U.S. Blacklisting of Yemen’s Houthis May Cause ‘Large-Scale Famine,’ U.N. Warns

Warning that Yemen could be consumed by a large-scale famine, top relief officials at the United Nations implored the United States on Thursday to scrap its blacklisting of Yemen’s Houthi insurgent group, arguing that the move could effectively sever food deliveries to a country where millions already face the threat of starvation.

The warning, made at a Security Council briefing on the six-year-old war ravaging Yemen, came four days after Secretary of State Mike Pompeo, in one of his final acts as the top diplomat of the Trump administration, said he was classifying the Houthis as a foreign terrorist organization.

Fears have grown that such a designation, which takes effect on Jan. 19, could put both aid groups and commercial providers at risk of American legal penalties for engagement with the Houthis, who control large swaths of Yemen, including major points of entry.

Although Mr. Pompeo said exemptions would be granted to avoid aid disruptions, international humanitarian organizations have said the designation and the bureaucratic entanglements of seeking exemptions would still exert a chilling effect — an outcome that United Nations officials fear as well.

Mark Lowcock, the emergency relief coordinator for the United Nations, said he was not challenging the intent of the U.S. designation of the Houthis but was responding to three questions raised by such a step.

“First, what is the likely humanitarian impact? The answer is a large-scale famine on a scale that we have not seen for nearly 40 years,” Mr. Lowcock told Security Council members. “Second, would licenses and exemptions for aid agencies prevent that? The answer is no,” he said. “Third, well, what would prevent it? A reversal of the decision.”

David M. Beasley, executive director of the World Food Program, the anti-hunger agency of the United Nations which won the 2020 Nobel Peace Prize, was more blunt in his comments, telling Security Council diplomats the designation amounted to “a death sentence to hundreds of thousands, if not millions of innocent people in Yemen.”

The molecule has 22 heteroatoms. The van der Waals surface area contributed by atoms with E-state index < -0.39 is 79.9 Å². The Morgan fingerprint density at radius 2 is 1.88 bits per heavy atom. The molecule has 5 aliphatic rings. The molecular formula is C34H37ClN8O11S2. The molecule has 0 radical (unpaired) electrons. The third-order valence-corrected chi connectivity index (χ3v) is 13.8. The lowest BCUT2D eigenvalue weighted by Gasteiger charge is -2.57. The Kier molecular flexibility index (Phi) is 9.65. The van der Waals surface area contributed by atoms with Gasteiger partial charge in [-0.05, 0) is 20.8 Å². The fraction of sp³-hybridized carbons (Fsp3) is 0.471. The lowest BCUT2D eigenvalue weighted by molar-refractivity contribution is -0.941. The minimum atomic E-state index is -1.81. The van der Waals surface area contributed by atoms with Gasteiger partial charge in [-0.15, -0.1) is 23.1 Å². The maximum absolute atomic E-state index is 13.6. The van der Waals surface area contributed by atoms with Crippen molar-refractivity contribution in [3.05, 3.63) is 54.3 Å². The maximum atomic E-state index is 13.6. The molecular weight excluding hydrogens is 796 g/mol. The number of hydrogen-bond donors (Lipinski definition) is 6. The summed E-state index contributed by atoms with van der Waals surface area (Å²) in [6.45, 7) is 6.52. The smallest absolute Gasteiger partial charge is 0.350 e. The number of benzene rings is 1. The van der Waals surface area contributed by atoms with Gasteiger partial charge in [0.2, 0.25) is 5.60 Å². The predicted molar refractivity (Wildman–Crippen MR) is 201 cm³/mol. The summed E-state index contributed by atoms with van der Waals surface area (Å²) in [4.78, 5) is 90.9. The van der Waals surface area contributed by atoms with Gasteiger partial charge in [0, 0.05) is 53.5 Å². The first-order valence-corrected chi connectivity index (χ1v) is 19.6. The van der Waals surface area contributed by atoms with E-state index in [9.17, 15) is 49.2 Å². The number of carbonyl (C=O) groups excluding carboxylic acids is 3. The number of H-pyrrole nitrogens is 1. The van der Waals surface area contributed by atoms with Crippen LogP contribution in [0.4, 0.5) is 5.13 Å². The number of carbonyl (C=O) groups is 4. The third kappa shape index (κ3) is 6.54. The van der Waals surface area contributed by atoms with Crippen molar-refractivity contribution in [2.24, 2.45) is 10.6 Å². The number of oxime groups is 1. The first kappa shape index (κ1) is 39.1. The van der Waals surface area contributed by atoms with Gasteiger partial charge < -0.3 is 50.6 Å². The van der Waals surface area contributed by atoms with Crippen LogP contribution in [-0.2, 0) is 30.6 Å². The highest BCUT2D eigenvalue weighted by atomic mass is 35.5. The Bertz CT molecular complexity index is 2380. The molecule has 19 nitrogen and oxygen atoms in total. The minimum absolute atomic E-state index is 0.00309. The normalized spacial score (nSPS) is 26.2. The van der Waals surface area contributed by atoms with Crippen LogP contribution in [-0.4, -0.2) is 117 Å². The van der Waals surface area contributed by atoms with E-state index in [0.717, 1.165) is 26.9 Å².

Both officials described a drastic need for increased funding of humanitarian aid to Yemen, the Arab world’s poorest country, where 80 percent of the population of roughly 30 million is in need of outside assistance in large part because of the war.

“Already, about 50,000 people are essentially starving to death in what is essentially a small famine,” Mr. Lowcock said. “Another 5 million are just one step behind them.”

The Yemen conflict began in 2015 after the Houthis routed the government backed by neighboring Saudi Arabia, which responded with a military campaign of aerial assaults that has devastated much of the country. The Saudis view the Houthis as proxies of Iran, Saudi Arabia’s regional adversary.

But the war has turned into a disastrous quagmire for Saudi Arabia’s de facto ruler, Crown Prince Mohammed bin Salman, who has been a strong ally of the Trump administration. Prospects for a political settlement remain remote.

Richard M. Mills, the deputy U.S. ambassador to the United Nations, said in his response that the warnings from Mr. Lowcock and Mr. Beasley were “informing how we approach the designation implementation, and we are listening.” Still, Mr. Mills said, “we do believe that this step is the right move forward to send the right signal if we want the political process to move forward.”

The designation takes effect a day before the inauguration of President-elect Joseph R. Biden Jr. While he has promised to undo or reverse many of the current administration’s foreign policy actions, Mr. Biden’s intentions regarding the Houthi designation are unclear.

Asked whether the message of the U.N. aid officials had been intended for Mr. Biden, the chief U.N. spokesman, Stéphane Dujarric, said: “These appeals are being made in public. I have no doubt they’re being heard.”

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